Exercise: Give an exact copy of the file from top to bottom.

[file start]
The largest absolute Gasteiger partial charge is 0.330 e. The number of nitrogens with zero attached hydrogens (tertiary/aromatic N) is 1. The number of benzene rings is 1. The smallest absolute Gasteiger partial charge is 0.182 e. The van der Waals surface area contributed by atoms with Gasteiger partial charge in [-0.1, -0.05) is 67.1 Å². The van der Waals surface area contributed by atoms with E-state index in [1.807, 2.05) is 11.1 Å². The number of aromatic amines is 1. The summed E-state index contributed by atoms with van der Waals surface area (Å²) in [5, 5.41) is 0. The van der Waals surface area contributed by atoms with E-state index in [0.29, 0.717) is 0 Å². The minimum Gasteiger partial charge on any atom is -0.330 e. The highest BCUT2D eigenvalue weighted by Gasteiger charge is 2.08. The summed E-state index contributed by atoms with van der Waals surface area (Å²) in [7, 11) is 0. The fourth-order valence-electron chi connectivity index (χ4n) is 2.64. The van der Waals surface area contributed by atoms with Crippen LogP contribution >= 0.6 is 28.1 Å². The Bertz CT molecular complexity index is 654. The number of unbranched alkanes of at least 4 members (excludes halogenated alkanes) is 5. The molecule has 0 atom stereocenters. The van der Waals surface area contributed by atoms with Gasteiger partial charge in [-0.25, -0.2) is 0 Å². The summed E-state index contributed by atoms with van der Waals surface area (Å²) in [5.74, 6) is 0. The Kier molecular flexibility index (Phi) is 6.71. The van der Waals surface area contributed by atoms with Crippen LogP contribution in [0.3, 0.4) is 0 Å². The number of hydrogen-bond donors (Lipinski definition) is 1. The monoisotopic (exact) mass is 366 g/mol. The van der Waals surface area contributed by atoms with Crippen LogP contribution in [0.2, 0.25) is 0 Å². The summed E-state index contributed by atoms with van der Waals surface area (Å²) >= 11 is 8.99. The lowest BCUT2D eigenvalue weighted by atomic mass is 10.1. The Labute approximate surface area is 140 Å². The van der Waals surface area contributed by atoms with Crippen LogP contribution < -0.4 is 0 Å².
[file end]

The largest absolute Gasteiger partial charge is 0.330 e. The number of nitrogens with zero attached hydrogens (tertiary/aromatic N) is 1. The number of benzene rings is 1. The smallest absolute Gasteiger partial charge is 0.182 e. The van der Waals surface area contributed by atoms with Gasteiger partial charge in [-0.1, -0.05) is 67.1 Å². The van der Waals surface area contributed by atoms with E-state index in [1.807, 2.05) is 11.1 Å². The number of aromatic amines is 1. The summed E-state index contributed by atoms with van der Waals surface area (Å²) in [5, 5.41) is 0. The van der Waals surface area contributed by atoms with E-state index in [0.29, 0.717) is 0 Å². The minimum Gasteiger partial charge on any atom is -0.330 e. The highest BCUT2D eigenvalue weighted by Gasteiger charge is 2.08. The summed E-state index contributed by atoms with van der Waals surface area (Å²) in [7, 11) is 0. The fourth-order valence-electron chi connectivity index (χ4n) is 2.64. The van der Waals surface area contributed by atoms with Crippen LogP contribution >= 0.6 is 28.1 Å². The Bertz CT molecular complexity index is 654. The number of unbranched alkanes of at least 4 members (excludes halogenated alkanes) is 5. The molecule has 0 atom stereocenters. The van der Waals surface area contributed by atoms with Gasteiger partial charge in [-0.25, -0.2) is 0 Å². The summed E-state index contributed by atoms with van der Waals surface area (Å²) in [5.74, 6) is 0. The Kier molecular flexibility index (Phi) is 6.71. The van der Waals surface area contributed by atoms with Crippen LogP contribution in [0.3, 0.4) is 0 Å². The number of hydrogen-bond donors (Lipinski definition) is 1. The monoisotopic (exact) mass is 366 g/mol. The van der Waals surface area contributed by atoms with Crippen LogP contribution in [0.2, 0.25) is 0 Å². The summed E-state index contributed by atoms with van der Waals surface area (Å²) >= 11 is 8.99. The lowest BCUT2D eigenvalue weighted by atomic mass is 10.1. The Labute approximate surface area is 140 Å². The van der Waals surface area contributed by atoms with Crippen LogP contribution < -0.4 is 0 Å².